By Nic Loyd, WSU meteorologist, and Linda Weiford, WSU News
When the National Weather Service issued an excessive heat warning early this week for much of Washington’s eastern half, it was no surprise.
High heat had been baking the region, and no notable rain had fallen for more than a month.
Even before the warning went into effect on Sunday, conditions were hot and bone-dry enough that a burning truck along I-90 west of Cle Elum sparked a nearby brushfire. The blaze spread quickly, burning eight acres burned before firefighters could contain it.
Two days earlier, a wildfire west of Chelan prompted home evacuations and forced the closure of a stretch of US-97.
Now, as temperatures descend into the upper 70s-to-mid 80s, it feels like a celebratory cool-down. Even so, a volatile fire season continues to unfurl in Washington and other Western states.
“Fire danger is climbing,” warned the National Interagency Fire Center based in Boise. Warmer than normal temperatures and little rainfall, combined with dried-out trees, grass and other foliage and the increased possibility of lightning strikes, will produce “above average to extreme wildfire activity” through August and into September, the agency stated.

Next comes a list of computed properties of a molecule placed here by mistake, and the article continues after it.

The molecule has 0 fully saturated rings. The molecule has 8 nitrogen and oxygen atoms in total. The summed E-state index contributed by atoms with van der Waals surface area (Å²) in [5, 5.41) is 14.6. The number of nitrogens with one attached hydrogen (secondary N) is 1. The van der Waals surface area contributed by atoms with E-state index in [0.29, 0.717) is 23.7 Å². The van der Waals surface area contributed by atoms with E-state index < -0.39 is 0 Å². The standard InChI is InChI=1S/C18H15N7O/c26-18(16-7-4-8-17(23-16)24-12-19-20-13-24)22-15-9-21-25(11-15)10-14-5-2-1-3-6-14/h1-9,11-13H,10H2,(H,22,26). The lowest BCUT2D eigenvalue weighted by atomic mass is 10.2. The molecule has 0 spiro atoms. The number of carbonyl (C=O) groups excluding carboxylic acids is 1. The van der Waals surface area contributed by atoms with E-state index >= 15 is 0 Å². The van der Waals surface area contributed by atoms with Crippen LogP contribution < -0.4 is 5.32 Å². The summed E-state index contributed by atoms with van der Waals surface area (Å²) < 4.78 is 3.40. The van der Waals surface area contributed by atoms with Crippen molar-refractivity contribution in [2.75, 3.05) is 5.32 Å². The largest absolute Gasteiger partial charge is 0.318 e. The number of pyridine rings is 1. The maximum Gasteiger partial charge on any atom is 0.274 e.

Washington, California and other states thought they had dodged a bullet last summer until a swarm of wildfires erupted starting in mid-July. Dozens of large blazes raged across our state, prompting Governor Inslee to declare a state of emergency so the National Guard could help fight the fires. By early September, air quality alerts were issued as smoke shrouded our skies, and the air smelled of burned wood. Ash fell in Seattle.
But the worst fire season in state history was in 2015, when more than a million acres burned June through September. In central Washington, entire towns were evacuated, hundreds of homes were destroyed and three firefighters were killed. The Okanogan Complex of wildfires became Washington’s largest ever recorded, beating the record set just a year before with the Carlton fire that burned in the same county.
Obviously, no one can predict what will happen as August 2018 unfolds, but some similar conditions exist to those in 2015 and 2017. In a nutshell, an extended period of warm, dry weather has left a rich carpet of brush, grass and other vegetation ripe for ignition by lightning strikes and sparks by humans.
May was Washington’s second warmest May on record. Temperatures statewide ran several degrees above normal in June and July. On top of that, the last meaningful rainfall in the Inland Northwest was on June 21.
As we emerge from the caldron of upper 90s and triple-digit temperatures this week, may slightly cooler weather give us — and the hard-working wildfire crews — some relief.
- Linda Weiford, WSU News, 509-335-7209, firstname.lastname@example.org